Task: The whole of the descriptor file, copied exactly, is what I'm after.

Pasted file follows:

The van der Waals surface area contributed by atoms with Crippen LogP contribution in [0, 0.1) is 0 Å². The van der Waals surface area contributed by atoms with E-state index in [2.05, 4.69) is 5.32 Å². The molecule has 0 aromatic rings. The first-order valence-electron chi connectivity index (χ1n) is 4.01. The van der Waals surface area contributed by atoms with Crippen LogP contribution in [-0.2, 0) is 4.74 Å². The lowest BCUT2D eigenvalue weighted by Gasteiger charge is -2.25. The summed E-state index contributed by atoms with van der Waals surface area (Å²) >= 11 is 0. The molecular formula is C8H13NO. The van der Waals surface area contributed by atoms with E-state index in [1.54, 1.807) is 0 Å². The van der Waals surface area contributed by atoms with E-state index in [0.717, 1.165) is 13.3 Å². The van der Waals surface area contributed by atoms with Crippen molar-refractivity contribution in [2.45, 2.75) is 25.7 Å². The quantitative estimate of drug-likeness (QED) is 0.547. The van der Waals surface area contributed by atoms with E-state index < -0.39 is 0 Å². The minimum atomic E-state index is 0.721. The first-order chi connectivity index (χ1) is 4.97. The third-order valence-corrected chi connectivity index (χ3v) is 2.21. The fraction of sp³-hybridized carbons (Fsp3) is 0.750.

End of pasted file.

The van der Waals surface area contributed by atoms with Crippen LogP contribution in [0, 0.1) is 0 Å². The van der Waals surface area contributed by atoms with E-state index in [2.05, 4.69) is 5.32 Å². The molecule has 0 aromatic rings. The first-order valence-electron chi connectivity index (χ1n) is 4.01. The van der Waals surface area contributed by atoms with Crippen LogP contribution in [-0.2, 0) is 4.74 Å². The lowest BCUT2D eigenvalue weighted by Gasteiger charge is -2.25. The summed E-state index contributed by atoms with van der Waals surface area (Å²) >= 11 is 0. The molecular formula is C8H13NO. The van der Waals surface area contributed by atoms with E-state index in [1.54, 1.807) is 0 Å². The van der Waals surface area contributed by atoms with E-state index in [0.717, 1.165) is 13.3 Å². The van der Waals surface area contributed by atoms with Crippen molar-refractivity contribution in [2.45, 2.75) is 25.7 Å². The quantitative estimate of drug-likeness (QED) is 0.547. The van der Waals surface area contributed by atoms with E-state index < -0.39 is 0 Å². The minimum atomic E-state index is 0.721. The first-order chi connectivity index (χ1) is 4.97. The third-order valence-corrected chi connectivity index (χ3v) is 2.21. The fraction of sp³-hybridized carbons (Fsp3) is 0.750.